St patrick's day parade protesters
After increasing protests and a boycott from the mayor, the NYC St. Patrick's Day Parade will allow LGBT groups to march next year. Reuters

For the first time in its history of more than 250 years, the New York City St. Patrick's Day Parade, the largest in the world, will admit gay people to march under an identifying banner next March 17. Until now -- and in an echo of "don't ask, don't tell" policies – gay parade participants were allowed to march only within other vetted groups, and without their own identifying banner.

Next year, Out@NBC Universal, a group of LGBT employees of the TV network, will be marching in the parade on Fifth Avenue to continue a tradition that dates back to 1762.

The surprising news comes after both political and economic pressure. This year, Mayor Bill de Blasio refused to march in the parade because of the ban, and Guinness beer dropped its sponsorship. According to an AP report, de Blasio had threatened to repeat his boycott of the 2014 parade next year, while employees of NBC Universal pressured organizers to make the parade inclusive of LGBT participants.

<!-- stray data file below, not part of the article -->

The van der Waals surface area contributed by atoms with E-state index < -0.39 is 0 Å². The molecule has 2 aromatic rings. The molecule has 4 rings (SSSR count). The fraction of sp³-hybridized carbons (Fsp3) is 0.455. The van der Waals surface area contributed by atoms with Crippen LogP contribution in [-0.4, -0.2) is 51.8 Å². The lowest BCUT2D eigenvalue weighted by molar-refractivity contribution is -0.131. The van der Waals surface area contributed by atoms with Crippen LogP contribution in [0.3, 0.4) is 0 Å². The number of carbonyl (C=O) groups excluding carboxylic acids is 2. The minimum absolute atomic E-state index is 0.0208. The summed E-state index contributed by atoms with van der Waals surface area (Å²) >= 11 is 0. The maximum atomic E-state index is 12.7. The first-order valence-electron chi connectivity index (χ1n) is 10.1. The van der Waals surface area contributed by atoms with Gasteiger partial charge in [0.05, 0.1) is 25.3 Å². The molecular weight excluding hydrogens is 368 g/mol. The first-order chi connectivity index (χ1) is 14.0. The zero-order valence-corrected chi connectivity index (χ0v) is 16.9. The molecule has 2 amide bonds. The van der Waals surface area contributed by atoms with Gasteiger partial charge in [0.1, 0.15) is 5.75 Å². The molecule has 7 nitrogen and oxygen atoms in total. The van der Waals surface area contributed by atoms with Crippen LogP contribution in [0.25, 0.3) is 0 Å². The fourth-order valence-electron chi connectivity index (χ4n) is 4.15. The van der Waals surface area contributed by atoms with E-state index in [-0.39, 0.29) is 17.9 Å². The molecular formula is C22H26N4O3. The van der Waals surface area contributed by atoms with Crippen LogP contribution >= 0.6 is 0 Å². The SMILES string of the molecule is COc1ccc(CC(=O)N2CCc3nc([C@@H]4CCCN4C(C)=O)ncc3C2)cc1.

In the parade committee's public announcement, they stated that their "change of tone and expanded inclusiveness is a gesture of goodwill to the LGBT community in our continuing effort to preserve the parade above politics." Cardinal Timothy Dolan, who will be grand marshal next year, gave his support to the decision. "I know that there are thousands and thousands of gay men and women marching in this parade," he stated. "And I am glad they are."

The sentiment is a departure from the defiance exhibited last year by groups such as the Catholic League, whose president Bill Donohue responded to de Blasio's absence by saying he was "delighted" with the mayor's decision. "I do not want to march with a public official," said Donohue, "who does not want to be associated with Irish Catholics."

Spokesman Bill O'Reilly said that other gay groups can apply to march in the parade in the future.